NBA's Chris Paul, other
celebrity athletes, invest for an impact
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[March 20, 2017]
By Elizabeth Dilts
YORK (Reuters) - Giving back to their communities has always been a
challenge for pro athletes who get rich quick, because they tend to lose
the money even more quickly. But even those who manage to build a
substantial amount of wealth have a hard time using it charitably in a
way that truly has a long-term impact.
Some celebrity athletes are turning to "impact investing," a growing
niche of do-gooder strategies that aim to put money toward charitable
causes but that would otherwise lack support. Fund managers, of course,
also aim to generate income in the process.
The Turner Multifamily Impact Fund, a private-equity style vehicle
focused on preserving affordable housing, has lately drawn financial
support from NBA All Star Chris Paul.
He joins former World No. 1 tennis player Andre Agassi and Basketball
Hall of Famer Magic Johnson, who have invested in other funds and
projects run by the parent company, Turner Impact Capital and its
founder, Bobby Turner. Their contributions work with dollars from hedge
fund billionaire Bill Ackman, the Rockefeller Brothers Fund and actress
In an interview with Reuters, Paul said he was frustrated by the feeling
that giving away his own millions only "put a Band-Aid on a situation."
As a point guard for the Los Angeles Clippers, he has earned money not
just from the 5-year, $107.3 million contract he signed in 2013, but
also from lucrative endorsements for companies like Nike and State Farm
Paul is worth an estimated $30 million, according to Forbes.
"We were doing basketball courts here or there, we'd always do giveaways
during the holidays, and we did 10 computer labs," Paul said, referring
to a few of the projects the Chris Paul Family Foundation has organized
for disadvantaged kids. "But at times, philanthropy can be frustrating."
Whether impact investing is more successful than pure charitable giving
Unlike simply giving money away, impact investing does provide a return,
which could enable philanthropists to sustain or grow their charitable
giving. But broadly speaking, impact funds have delivered lower returns
than straightforward stock or bond market indexes, according to data
from the Global Impact Investing Network, a trade group.
The funds also charge higher fees than traditional investment tools like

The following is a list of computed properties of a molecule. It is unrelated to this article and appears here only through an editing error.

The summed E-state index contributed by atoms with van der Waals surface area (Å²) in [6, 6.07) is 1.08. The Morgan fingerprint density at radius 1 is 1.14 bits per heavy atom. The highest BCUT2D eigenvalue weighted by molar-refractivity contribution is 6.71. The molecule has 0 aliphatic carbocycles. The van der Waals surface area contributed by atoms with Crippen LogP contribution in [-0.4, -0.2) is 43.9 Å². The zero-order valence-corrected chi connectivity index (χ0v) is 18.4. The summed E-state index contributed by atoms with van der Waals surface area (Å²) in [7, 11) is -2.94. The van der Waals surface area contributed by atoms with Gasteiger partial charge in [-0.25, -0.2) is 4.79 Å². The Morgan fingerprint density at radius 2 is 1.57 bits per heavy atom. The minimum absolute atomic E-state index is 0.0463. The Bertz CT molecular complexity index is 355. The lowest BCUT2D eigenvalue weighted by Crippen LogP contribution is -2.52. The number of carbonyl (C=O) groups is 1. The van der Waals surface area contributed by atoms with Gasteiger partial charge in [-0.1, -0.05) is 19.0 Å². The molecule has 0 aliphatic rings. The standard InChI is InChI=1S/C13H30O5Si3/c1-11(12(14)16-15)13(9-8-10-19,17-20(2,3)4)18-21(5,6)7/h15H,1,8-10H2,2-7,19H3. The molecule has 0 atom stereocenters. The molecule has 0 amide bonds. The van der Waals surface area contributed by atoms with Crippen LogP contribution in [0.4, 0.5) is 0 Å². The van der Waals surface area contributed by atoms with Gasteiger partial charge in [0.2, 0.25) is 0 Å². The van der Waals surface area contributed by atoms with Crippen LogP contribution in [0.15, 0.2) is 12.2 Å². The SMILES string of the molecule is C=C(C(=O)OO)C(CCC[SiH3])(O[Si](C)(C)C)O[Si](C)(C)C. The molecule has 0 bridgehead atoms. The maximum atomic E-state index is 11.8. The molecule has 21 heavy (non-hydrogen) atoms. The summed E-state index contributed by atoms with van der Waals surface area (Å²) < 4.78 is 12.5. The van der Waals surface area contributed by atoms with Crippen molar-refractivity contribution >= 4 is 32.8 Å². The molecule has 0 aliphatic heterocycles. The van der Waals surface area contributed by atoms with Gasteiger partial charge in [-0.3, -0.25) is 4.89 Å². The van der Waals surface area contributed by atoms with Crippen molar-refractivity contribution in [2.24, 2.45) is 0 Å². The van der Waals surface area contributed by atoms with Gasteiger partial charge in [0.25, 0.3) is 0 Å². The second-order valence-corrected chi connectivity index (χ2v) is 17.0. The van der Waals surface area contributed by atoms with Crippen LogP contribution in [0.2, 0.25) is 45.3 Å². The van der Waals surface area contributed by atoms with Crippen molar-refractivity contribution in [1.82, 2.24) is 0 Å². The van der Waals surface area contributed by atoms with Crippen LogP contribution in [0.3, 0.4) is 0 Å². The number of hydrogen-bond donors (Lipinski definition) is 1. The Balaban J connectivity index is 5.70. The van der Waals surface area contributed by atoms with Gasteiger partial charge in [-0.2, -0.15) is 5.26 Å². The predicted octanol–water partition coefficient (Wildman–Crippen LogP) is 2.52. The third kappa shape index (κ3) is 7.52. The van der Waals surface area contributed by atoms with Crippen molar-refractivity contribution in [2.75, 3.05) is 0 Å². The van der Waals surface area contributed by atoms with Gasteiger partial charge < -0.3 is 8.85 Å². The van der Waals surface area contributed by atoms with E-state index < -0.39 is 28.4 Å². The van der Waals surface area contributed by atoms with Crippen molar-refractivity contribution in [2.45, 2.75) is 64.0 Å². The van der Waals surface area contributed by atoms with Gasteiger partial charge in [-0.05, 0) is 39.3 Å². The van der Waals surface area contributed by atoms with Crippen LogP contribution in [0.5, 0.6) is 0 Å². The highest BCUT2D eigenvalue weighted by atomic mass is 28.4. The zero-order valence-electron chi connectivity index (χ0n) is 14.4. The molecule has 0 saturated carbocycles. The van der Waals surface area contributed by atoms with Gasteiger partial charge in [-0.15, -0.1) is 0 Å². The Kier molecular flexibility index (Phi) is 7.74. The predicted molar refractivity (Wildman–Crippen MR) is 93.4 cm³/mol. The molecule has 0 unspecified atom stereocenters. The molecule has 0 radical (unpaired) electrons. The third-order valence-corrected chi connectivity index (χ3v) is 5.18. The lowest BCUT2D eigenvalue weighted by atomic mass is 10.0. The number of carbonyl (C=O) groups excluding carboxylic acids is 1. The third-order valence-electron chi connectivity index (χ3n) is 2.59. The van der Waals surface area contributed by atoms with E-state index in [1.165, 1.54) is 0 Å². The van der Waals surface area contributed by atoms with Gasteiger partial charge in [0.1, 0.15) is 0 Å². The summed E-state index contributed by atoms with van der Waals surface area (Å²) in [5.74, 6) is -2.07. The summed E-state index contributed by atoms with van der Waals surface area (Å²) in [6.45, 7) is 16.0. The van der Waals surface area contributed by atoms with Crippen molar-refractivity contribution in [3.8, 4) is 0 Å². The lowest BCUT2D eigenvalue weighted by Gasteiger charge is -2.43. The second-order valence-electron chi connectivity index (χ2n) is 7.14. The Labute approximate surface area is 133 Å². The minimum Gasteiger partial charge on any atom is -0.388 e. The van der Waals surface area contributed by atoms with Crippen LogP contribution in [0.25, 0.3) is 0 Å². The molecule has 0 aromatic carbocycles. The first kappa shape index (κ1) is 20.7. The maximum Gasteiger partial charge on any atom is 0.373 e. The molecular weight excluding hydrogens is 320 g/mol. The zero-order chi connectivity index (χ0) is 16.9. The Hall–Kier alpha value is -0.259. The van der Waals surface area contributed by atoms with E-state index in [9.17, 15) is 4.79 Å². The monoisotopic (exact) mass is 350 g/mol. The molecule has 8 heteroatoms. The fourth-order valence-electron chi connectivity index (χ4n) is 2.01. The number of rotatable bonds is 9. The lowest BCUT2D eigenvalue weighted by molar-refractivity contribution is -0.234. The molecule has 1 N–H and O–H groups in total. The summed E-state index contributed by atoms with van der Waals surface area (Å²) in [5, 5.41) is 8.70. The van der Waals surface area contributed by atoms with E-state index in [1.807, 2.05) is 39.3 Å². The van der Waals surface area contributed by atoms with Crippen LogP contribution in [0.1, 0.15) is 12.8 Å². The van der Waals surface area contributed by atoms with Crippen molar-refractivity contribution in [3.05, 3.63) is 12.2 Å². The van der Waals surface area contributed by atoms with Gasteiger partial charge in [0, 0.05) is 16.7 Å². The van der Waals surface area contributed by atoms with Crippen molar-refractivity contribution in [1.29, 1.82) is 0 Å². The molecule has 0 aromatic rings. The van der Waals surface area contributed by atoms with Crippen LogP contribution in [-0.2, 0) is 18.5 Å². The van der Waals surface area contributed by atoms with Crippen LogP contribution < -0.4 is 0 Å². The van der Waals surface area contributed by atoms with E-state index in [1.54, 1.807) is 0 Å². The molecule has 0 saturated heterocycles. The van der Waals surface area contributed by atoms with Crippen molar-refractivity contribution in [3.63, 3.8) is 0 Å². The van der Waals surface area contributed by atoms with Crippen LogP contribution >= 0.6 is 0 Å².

mutual funds and index funds, because of the amount of work that goes
into the investments, such as scouting apartment complexes for
affordable housing funds.
But impact investing proponents argue that analyzing financial returns
alone is misguided.
That is because they are more concerned with whether their money is
achieving an outcome, like preserving affordable housing in a
gentrifying neighborhood, than whether the investment generates a
certain profit. Around 40 percent of impact investors polled by Global
Impact said they seek below- market returns.
Counter-intuitively, funds that deliver below-market returns may be the
most successful because it indicates they would not otherwise receive
funding, said Paul Brest, a professor at Stanford University who teaches
courses on impact investing.
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March 11, 2016; Los Angeles, CA, USA; Los Angeles Clippers guard
Chris Paul (3) moves the ball up court against New York Knicks
during the second half at Staples Center. Gary A. Vasquez-USA TODAY
"That's the sweet spot for impact investing, because by definition,
ordinary investors are not going to invest in that," he said.
Reduced Rent for Services
There were over 400 impact investing funds and products, with $31
billion in committed money, in 2015, the latest year for which data is
available from Global Impact.
Run by former hedge-fund manager Bobby Turner, the Turner Multifamily
Impact Fund launched in 2015 and raised $264 million in capital. It has
so far acquired nine garden-style apartment complexes on the outskirts
of cities like Dallas, Austin and Las Vegas, according to the fund's
"We're trying to give housing to people who make too much money for
subsidized housing but do not make enough for luxury rentals or home
ownership," Turner told Reuters.
The apartments are mostly filled with tenants who earn up to 80 percent
of an area's median income, and rent is no more than 35 percent of a
To make the investment sustainable, Turner said tenant turnover must be
kept low. The fund tries to do that by providing additional services
like community watch groups, free tutoring and on-site clinics run by
other residents who work in law enforcement, healthcare or education and
receive half-price rent for running these programs.
At the Turner-owned Regency Pointe Apartments, a cluster of two-story
red brick apartments 10 miles from Washington D.C., the typical tenant
would earn $54,666 a year, according to U.S. Census data. Rent for a
three-bedroom starts at $1,456 a month, according to the complex's
The fund is aiming for 10 to 12 percent returns net of all fees over the
next few years by keeping tenant turnover and insurance costs low.
Turner's firm does not disclose fees, but generally speaking, industry
sources said similar, private equity-style funds typically charge annual
management fees of 1.5 to 2 percent of assets, plus 20 percent of
A benchmark generated by Global Impact Investing Network shows impact
funds generated 5.58 percent returns over 15 years ending last June. The
benchmark underperformed stock and bond market indexes across all
timeframes it measures.
But people involved in the Turner fund said they are less worried about
financial returns than tackling an affordable housing shortage in big
"In order to really impact change," Paul said, "it costs."
(Reporting By Elizabeth Dilts; Editing by Dan Grebler)
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